Think about things that can
affect your valve lash, you will need this bit of common sense before you
get into this, because there are other considerations besides just putting
a wrench on something and attempting to follow the cam card, or shop
What type of cam are you running?
(Hydraulic, Solid, Hydraulic Roller, Solid Roller,
Are you running aluminum heads?
Are ALL of your valvetrain parts in
proper working condition?
Are your valve springs the correct ones
for the camshaft and operating RPM?
What type of driving are
you going to be using the engine for?
Do you have the tools and basic
knowledge required to adjust your own valves?
If after you read through this and are still a bit confused, have someone with the proper certification and training ( ASE certified technician) do it, or have them at least walk you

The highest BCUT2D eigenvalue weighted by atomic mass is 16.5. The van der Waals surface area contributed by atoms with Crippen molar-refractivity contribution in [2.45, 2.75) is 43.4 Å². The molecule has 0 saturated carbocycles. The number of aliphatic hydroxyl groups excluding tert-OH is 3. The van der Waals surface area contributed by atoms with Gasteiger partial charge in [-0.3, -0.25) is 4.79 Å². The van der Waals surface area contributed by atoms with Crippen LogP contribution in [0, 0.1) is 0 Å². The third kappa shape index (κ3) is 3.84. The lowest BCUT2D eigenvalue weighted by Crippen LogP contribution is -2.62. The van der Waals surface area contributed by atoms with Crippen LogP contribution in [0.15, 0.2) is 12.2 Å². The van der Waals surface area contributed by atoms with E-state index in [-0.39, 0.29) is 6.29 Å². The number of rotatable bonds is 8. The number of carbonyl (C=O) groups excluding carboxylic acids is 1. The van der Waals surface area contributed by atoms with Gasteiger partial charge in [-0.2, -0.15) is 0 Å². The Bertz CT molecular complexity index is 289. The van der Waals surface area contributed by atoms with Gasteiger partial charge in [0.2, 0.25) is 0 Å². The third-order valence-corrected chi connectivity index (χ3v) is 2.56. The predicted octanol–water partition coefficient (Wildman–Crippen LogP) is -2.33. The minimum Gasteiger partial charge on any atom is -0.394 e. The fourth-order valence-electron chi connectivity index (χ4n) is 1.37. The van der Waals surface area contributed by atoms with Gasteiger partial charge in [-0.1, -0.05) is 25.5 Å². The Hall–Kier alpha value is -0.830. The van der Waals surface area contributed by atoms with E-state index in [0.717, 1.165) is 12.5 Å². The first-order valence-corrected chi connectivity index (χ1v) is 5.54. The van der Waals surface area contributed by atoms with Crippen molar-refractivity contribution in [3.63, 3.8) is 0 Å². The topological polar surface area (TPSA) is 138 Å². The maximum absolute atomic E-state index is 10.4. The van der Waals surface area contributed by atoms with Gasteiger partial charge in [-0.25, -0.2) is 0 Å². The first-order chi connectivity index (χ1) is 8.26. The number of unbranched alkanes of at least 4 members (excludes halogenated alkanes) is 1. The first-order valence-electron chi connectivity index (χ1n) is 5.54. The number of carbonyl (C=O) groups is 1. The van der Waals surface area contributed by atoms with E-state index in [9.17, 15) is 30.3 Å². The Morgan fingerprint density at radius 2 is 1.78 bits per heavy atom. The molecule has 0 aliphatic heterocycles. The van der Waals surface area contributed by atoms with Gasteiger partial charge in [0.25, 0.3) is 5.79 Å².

through it to make sure you understand the procedure. Now, if you are
wondering what can go wrong there is a quite a few bad things that can occur:
Poor running engine and low performance
Failed smog testing (if this is a
smog-legal street driven vehicle)
Burnt exhaust valve(s)
Broken valvetrain components (springs,
pushrods, lifters, camshaft)
Limited lifespan of valvetrain
Excessive valve guide and seat wear
Blown up engine
Empty Bank Account
takes only a few thousandths of an inch of adjustment error to cause those